The City of Ringgold in northwest Georgia has enacted an emergency ordinance to address sex offenders living under a bridge in the community.
The council adopted an “urban camping” ordinance Monday night which, according to The Times Free Press, bans “tents, “other temporary structures,” clothes, sleeping bags, cookware or luggage from public property.” The ordinance deals with homelessness generally, but is directed at those with criminal pasts.
Councilman Larry Black brought the idea forward after he learned that five men living under a bridge were sex offenders recently released from prison.”We have no way of knowing what that person is doing, as far as our safety concerns of our children, at 3, 4 o’clock in the morning, when we’re very vulnerable,” he’s quoted saying in the paper. A citizen was quoted voicing concerns over fishing safety near the bridge with the homeless using the restroom in such close proximity.
The new ordinance comes with a written warning to vacate within 24 hours and is then followed by tickets with $1,000 fines, 60 days in jail, and orders for community service.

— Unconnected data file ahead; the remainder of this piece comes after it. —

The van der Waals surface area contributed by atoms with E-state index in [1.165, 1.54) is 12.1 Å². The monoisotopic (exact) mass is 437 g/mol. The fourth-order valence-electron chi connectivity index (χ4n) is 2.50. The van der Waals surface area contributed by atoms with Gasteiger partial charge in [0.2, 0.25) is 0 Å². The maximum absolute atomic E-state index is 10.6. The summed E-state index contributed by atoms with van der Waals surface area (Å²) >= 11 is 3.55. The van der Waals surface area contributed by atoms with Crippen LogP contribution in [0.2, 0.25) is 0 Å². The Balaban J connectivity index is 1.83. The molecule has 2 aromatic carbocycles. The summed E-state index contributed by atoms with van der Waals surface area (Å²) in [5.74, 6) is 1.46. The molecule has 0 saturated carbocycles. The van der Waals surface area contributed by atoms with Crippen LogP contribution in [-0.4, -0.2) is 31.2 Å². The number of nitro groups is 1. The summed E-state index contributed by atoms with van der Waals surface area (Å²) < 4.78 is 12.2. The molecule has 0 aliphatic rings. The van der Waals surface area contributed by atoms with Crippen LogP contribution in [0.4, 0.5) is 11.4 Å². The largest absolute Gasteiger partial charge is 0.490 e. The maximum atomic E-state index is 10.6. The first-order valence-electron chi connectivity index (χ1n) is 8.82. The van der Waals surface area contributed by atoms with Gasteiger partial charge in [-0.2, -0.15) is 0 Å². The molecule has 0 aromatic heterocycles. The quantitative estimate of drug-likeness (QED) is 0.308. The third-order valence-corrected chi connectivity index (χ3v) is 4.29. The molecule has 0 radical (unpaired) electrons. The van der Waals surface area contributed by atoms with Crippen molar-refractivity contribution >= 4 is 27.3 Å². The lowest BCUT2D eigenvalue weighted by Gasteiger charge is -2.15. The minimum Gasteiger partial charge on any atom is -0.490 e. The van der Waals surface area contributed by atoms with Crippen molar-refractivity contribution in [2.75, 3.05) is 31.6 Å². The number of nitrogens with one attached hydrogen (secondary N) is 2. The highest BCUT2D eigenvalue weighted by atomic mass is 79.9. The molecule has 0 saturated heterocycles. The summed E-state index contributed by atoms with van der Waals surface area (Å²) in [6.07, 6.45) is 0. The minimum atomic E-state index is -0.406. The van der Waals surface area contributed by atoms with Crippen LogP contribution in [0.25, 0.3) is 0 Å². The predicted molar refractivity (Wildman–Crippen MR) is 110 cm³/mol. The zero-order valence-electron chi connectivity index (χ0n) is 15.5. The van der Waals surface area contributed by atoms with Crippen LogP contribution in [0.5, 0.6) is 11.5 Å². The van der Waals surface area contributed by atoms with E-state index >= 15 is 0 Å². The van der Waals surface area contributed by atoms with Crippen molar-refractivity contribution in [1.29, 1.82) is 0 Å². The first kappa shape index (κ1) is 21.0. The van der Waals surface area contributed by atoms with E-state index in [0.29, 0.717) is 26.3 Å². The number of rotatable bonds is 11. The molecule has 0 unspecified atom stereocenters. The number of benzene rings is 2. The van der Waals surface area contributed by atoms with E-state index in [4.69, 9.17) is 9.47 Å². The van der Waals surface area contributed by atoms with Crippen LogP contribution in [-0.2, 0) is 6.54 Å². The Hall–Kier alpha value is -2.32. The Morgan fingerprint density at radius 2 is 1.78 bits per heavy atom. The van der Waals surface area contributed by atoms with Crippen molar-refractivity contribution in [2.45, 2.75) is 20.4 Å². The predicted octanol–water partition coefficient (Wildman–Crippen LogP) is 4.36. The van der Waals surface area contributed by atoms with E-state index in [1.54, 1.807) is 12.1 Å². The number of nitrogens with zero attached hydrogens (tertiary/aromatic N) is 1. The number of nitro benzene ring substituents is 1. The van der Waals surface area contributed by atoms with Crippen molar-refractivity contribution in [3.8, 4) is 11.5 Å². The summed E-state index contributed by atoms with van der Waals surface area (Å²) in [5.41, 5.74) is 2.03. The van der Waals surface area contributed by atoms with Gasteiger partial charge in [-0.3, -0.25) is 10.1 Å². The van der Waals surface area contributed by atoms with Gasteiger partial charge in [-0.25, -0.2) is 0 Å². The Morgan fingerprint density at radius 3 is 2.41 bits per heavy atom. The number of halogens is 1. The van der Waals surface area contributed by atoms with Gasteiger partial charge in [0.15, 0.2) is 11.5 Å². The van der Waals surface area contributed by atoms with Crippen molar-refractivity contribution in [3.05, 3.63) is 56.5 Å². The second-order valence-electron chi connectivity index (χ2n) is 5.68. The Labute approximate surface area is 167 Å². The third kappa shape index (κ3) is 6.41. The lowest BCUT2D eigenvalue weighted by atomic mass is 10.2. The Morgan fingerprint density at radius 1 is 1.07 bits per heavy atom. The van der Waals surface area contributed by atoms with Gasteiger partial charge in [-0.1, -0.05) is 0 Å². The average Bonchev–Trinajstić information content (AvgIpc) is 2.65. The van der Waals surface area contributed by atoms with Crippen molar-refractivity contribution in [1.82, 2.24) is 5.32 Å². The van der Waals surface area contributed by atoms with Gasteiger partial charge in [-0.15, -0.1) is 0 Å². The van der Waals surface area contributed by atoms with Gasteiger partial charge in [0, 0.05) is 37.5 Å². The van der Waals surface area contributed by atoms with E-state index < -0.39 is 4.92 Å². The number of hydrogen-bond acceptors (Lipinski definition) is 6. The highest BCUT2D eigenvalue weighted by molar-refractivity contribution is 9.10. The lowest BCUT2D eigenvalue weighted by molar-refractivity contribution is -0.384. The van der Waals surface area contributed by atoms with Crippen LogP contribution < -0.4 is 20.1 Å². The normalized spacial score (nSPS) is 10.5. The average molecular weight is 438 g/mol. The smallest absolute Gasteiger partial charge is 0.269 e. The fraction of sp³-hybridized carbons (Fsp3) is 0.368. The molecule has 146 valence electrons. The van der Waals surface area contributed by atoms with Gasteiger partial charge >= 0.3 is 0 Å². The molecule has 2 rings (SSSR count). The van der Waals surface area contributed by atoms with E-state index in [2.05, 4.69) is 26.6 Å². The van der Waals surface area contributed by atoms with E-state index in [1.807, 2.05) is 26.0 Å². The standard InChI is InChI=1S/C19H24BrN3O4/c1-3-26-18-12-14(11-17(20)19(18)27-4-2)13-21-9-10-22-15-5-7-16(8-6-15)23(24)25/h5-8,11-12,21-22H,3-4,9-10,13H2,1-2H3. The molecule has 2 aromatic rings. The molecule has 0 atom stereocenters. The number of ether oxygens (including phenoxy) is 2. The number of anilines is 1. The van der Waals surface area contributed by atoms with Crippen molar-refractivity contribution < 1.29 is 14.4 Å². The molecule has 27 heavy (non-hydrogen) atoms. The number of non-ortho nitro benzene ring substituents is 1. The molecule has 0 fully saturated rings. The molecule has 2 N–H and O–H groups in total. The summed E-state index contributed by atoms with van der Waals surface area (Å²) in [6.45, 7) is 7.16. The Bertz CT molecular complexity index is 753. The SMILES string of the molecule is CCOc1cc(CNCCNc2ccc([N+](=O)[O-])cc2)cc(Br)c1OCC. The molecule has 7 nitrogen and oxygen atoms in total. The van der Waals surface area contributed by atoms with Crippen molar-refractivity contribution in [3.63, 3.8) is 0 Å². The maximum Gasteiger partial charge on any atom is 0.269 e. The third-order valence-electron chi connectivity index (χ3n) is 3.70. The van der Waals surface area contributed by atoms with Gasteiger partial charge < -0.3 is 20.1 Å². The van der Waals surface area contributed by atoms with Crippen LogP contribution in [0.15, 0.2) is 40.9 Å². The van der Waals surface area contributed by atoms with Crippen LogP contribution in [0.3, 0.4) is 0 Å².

Before we go any further, let’s first be clear that 99.9% of people who are homeless cannot afford to pay a $1,000 fine and many homeless people would prefer to spend a night in jail, especially as the winter months approach.
Now, to the merits of the ordinance….
The emergency ordinance was put in place to allow the council time to properly advertise and pass a more permanent ordinance. As an advocate for transparency and accountability in government, I can’t say that I’m a fan of this practice. Usually, emergency ordinances are reserved for natural disasters or extenuating circumstances of a manmade disaster. Five men under a bridge is neither an emergency nor a disaster, and it isn’t something that can’t wait 30 days to be done correctly. But there is more substance to discuss than the ‘how.’
Why are these men living under a bridge?
Arguably, it is because laws on the books restrict where sex offenders can live and a criminal background that can often be a hurdle for employment.